A new pest-control technique that affects only the fertility of males in a pest population could be a humane, non-lethal and effective solution to damaging populations of possums and rats in New Zealand.
Published in the Proceedings of the Royal Society B, the Trojan Female Technique uses natural genetic mutations to render males infertile but leave females in perfect health. Subsequent generations of Trojan females produce infertile males, and still more Trojan females, until there are too few fertile males to go around.
The technique has many benefits over other methods. It doesn’t require any genetically modified organisms, the pests spread the mutation themselves, it’s species specific and it can be adapted to any pest species. And, the process can be reversed by reintroducing normal females—important given that possums are endangered in their native Australia.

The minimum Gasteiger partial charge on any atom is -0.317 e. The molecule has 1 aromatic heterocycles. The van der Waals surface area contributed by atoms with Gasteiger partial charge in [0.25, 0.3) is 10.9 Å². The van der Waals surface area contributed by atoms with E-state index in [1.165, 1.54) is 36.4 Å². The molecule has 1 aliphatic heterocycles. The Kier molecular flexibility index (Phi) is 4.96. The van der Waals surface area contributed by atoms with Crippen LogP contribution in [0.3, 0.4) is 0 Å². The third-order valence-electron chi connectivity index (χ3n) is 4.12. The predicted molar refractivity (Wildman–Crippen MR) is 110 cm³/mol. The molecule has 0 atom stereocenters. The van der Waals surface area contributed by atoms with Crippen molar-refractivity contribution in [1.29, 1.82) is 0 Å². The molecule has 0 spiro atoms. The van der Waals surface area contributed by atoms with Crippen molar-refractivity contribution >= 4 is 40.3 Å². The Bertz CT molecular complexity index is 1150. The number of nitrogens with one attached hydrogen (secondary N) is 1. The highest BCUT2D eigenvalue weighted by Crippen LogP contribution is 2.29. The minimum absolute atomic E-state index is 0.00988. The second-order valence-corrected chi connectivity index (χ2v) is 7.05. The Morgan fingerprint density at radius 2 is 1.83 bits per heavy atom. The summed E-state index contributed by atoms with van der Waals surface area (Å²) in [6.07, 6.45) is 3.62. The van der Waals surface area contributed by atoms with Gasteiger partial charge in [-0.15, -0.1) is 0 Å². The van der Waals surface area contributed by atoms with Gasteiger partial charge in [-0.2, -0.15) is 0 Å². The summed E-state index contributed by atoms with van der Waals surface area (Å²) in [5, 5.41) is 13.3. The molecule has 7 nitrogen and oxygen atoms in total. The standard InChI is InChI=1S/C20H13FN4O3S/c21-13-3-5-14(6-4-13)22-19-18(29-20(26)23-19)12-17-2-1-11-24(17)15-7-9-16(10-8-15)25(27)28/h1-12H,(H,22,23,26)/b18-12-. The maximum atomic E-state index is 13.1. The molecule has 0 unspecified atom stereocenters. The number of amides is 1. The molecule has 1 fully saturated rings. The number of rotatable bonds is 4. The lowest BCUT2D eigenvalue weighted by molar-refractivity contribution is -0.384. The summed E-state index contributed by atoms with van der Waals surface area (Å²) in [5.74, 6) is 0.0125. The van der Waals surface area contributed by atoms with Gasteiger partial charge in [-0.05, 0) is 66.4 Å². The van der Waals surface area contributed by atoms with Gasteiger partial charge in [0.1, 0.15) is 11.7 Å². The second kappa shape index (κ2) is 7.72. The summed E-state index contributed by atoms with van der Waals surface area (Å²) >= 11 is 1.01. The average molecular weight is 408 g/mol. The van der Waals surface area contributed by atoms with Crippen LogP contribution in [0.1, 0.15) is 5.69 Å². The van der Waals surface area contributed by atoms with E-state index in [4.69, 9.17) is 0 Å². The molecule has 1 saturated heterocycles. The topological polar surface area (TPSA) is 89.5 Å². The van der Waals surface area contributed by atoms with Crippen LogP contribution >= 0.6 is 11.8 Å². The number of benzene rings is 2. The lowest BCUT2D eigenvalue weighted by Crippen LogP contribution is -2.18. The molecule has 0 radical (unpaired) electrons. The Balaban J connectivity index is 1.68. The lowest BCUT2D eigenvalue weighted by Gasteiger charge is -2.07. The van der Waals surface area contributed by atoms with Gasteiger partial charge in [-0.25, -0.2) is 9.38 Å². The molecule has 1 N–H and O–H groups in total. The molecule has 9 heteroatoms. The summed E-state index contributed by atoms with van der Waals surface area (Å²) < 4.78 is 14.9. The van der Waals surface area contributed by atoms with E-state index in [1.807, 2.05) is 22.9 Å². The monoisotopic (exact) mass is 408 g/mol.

Otago University scientist and lead author Neil Gemmell says that using the Trojan Female technique alone would take around 100 years to control the possum population, with large releases of Trojan females every generation too slow to arrest the damage occurring in New Zealand’s forests every day. However, a single release of Trojan females into an area following conventional controls such as trapping and poisoning would effectively cap the possum population, and lead to local extinction.